Thursday Update on Next Week’s Storm

The current models are still lacking a good deal of consensus involving the exact track  and temperature profile for the upcoming storm.  Current operational runs have become more bullish with some snow accumulating across the DC region on Monday afternoon and evening out ahead of any change over to ice or eventually rain on Tuesday afternoon.

Let’s look at the current operational (GFS, European, and Canadian) models (images courtesy weatherbell):  Bottom line is that the current GFS operational is further east with the heavy stripe of snow getting into the 95 corridor.  The Euro and Canadian are further west but do put down several inches of snow in the DC Metro before a change over to ice or rain. gfs_6hr_snow_acc_washdc_27 ecmwf_tsnow_washdc_28 cmc_snow_acc_washdc_32

Here is the latest surface depiction of the GFS (image courtesy tropicaltidbits.com):  Notice the rain/snow line pretty close to the interstate 95 corridor.  In this particular run of the GFS heavy snow gets right into the 95 corridor with a change over to rain across the northern neck of Virginia and southern Maryland.

gfs_mslp_pcpn_frzn_us_21 gfs_mslp_pcpn_frzn_us_22

Here’s the latest surface depiction of the Canadian (image courtesy tropicaltidbits.com): Accumulating snow to start on Monday afternoon/evening and then a change over to freezing rain and sleet with significant ice accumulation possible and a change over to heavy rain across the Bay.

gem_mslp_pcpn_frzn_us_20 gem_mslp_pcpn_frzn_us_21

Now lets look at the all important Ensembles for potential snowfall accumulation outcomes (images courtesy weatherbell):

First two images from the latest Euro Ensemble – verdict is out as to where the heavy snow band falls but generally speaking it looks as thought the current Euro favors a more inland track keeping the heaviest of snow between the western suburbs and mountains.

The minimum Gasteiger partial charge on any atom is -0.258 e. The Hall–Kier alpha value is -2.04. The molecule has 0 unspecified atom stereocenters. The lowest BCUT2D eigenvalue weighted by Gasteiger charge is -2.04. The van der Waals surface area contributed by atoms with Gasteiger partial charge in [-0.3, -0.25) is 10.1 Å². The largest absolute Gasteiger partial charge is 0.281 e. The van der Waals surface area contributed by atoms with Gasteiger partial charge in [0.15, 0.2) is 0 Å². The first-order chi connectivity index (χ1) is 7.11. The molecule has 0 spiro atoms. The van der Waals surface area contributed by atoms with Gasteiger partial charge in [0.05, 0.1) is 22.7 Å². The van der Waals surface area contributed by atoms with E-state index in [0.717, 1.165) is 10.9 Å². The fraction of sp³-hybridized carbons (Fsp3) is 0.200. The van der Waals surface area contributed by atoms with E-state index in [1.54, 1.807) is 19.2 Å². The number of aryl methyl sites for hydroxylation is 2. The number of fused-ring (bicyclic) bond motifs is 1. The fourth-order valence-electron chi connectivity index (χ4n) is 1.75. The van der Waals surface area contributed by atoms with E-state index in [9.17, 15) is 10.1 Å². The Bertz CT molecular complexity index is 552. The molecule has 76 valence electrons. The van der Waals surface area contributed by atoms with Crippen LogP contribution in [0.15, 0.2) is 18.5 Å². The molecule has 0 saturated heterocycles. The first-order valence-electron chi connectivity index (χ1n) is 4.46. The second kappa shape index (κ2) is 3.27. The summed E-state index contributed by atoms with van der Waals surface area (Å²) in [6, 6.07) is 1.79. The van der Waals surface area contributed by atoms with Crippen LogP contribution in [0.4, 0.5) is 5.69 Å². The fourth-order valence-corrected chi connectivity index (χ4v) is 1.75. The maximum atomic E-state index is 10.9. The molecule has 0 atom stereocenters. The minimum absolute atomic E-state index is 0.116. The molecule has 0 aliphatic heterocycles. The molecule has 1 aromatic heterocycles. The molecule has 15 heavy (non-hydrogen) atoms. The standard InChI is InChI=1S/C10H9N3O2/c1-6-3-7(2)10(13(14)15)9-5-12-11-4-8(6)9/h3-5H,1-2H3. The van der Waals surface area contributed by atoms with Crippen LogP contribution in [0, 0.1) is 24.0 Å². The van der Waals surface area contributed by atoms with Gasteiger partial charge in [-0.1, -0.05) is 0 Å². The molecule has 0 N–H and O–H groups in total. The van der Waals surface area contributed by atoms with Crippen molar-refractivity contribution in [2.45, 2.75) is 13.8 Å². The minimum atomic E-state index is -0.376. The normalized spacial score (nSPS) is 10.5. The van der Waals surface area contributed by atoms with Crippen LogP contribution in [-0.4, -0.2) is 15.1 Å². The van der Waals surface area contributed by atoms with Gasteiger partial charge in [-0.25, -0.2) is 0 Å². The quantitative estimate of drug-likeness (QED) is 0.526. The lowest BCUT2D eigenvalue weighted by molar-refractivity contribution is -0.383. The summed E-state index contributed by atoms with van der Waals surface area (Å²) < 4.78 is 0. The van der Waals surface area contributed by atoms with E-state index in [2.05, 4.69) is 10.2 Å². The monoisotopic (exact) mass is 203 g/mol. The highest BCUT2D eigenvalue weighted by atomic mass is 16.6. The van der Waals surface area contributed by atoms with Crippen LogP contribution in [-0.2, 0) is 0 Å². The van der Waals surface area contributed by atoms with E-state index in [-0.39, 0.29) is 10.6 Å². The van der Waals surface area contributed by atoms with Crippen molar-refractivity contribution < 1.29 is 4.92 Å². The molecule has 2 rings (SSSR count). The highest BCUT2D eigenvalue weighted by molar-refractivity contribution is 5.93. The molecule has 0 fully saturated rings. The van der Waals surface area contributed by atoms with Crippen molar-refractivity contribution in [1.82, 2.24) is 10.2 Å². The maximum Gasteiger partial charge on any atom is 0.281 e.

The last image is from the GFS Ensemble (GEFS)… also the verdict is out with several of the ensembles dropping heavy snow into the immediate Metro and others keeping it west across the higher elevations and western exurbs.

eps_snow_25_washdc_41 eps_snow_50_washdc_46 gefs_snow_ens_washdc_28

Bottom Line:  Snow and Ice accumulations will all come down to the exact track. The image below shows the GEFS (Global Ensemble Forecast System/GFS) storm track and precipitation type (still a lot of uncertainty in exact track):  The sooner the coastal storm takes over and strengthens, the better the likelihood of colder air remaining trapped longer east of the mountains.  Snow will likely fall out ahead of this system with several inches accumulating on Monday afternoon/evening.  If we do switch over to freezing rain and temperatures at the surface hold at 32 for most of Tuesday, parts of our area could be looking at a nasty ice storm.

The ground will be frozen due to the bitterly cold air coming late this week into the weekend.  This will help snow to accumulate rapidly and may help to hold in the CAD wedge (Cold Air Dam) east of the mountains making for the potential of a nasty ice storm in places before any possible change over to rain on Tuesday afternoon.

gefs_ptype_ens_ma_22

More updates to come…

2 Replies to “Thursday Update on Next Week’s Storm”

  1. If this were an all snow event could it be as much as the blizzard produced? I’m hoping for some wintry weather out of this!

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  2. It is an interesting two part storm. The first part is basically an overrunning event, with the very cold high moving off the coast and bringing up a lot of moisture. That phase could start as early as Monday morning.

    The snow will be light and fluffy and every flake will stick. Liquid ratios will start off quite high, so that even .25″ liquid could produce 5″ of snow. Thus I believe 3-6″ is realistic from that phase.

    The second phase is with a slow moving coastal storm Monday night and Tuesday. If that were to be all snow, 8-12″ additional snow would be likely. That is a big if and there might be a big difference between the eastern and western suburbs.

    It is too early to zero in on it, but if I had to make a wild assed guess, I would say 4-8″ east of I-95 and 12-18″ in the western suburbs.

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